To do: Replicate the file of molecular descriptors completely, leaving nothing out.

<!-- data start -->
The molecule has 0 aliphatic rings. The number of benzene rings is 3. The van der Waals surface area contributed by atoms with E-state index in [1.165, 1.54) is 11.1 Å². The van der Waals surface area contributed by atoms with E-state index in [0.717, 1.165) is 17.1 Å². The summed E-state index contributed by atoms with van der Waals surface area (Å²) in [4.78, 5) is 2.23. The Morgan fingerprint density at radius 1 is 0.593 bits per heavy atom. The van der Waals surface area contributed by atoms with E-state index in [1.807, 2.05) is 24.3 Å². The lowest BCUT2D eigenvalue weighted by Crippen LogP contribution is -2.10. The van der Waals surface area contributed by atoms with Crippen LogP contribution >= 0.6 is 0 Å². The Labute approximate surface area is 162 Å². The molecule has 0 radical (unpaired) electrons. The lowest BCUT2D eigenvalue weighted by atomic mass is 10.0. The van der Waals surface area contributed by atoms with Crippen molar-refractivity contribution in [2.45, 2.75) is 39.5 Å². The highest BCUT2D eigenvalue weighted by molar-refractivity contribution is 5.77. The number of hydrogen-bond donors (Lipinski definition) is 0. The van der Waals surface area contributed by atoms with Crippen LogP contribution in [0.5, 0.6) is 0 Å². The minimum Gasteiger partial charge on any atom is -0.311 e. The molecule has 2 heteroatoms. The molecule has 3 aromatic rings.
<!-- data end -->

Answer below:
The molecule has 0 aliphatic rings. The number of benzene rings is 3. The van der Waals surface area contributed by atoms with E-state index in [1.165, 1.54) is 11.1 Å². The van der Waals surface area contributed by atoms with E-state index in [0.717, 1.165) is 17.1 Å². The summed E-state index contributed by atoms with van der Waals surface area (Å²) in [4.78, 5) is 2.23. The Morgan fingerprint density at radius 1 is 0.593 bits per heavy atom. The van der Waals surface area contributed by atoms with E-state index in [1.807, 2.05) is 24.3 Å². The lowest BCUT2D eigenvalue weighted by Crippen LogP contribution is -2.10. The van der Waals surface area contributed by atoms with Crippen LogP contribution >= 0.6 is 0 Å². The Labute approximate surface area is 162 Å². The molecule has 0 radical (unpaired) electrons. The lowest BCUT2D eigenvalue weighted by atomic mass is 10.0. The van der Waals surface area contributed by atoms with Crippen molar-refractivity contribution in [2.45, 2.75) is 39.5 Å². The highest BCUT2D eigenvalue weighted by molar-refractivity contribution is 5.77. The number of hydrogen-bond donors (Lipinski definition) is 0. The van der Waals surface area contributed by atoms with Crippen LogP contribution in [0.5, 0.6) is 0 Å². The minimum Gasteiger partial charge on any atom is -0.311 e. The molecule has 2 heteroatoms. The molecule has 3 aromatic rings.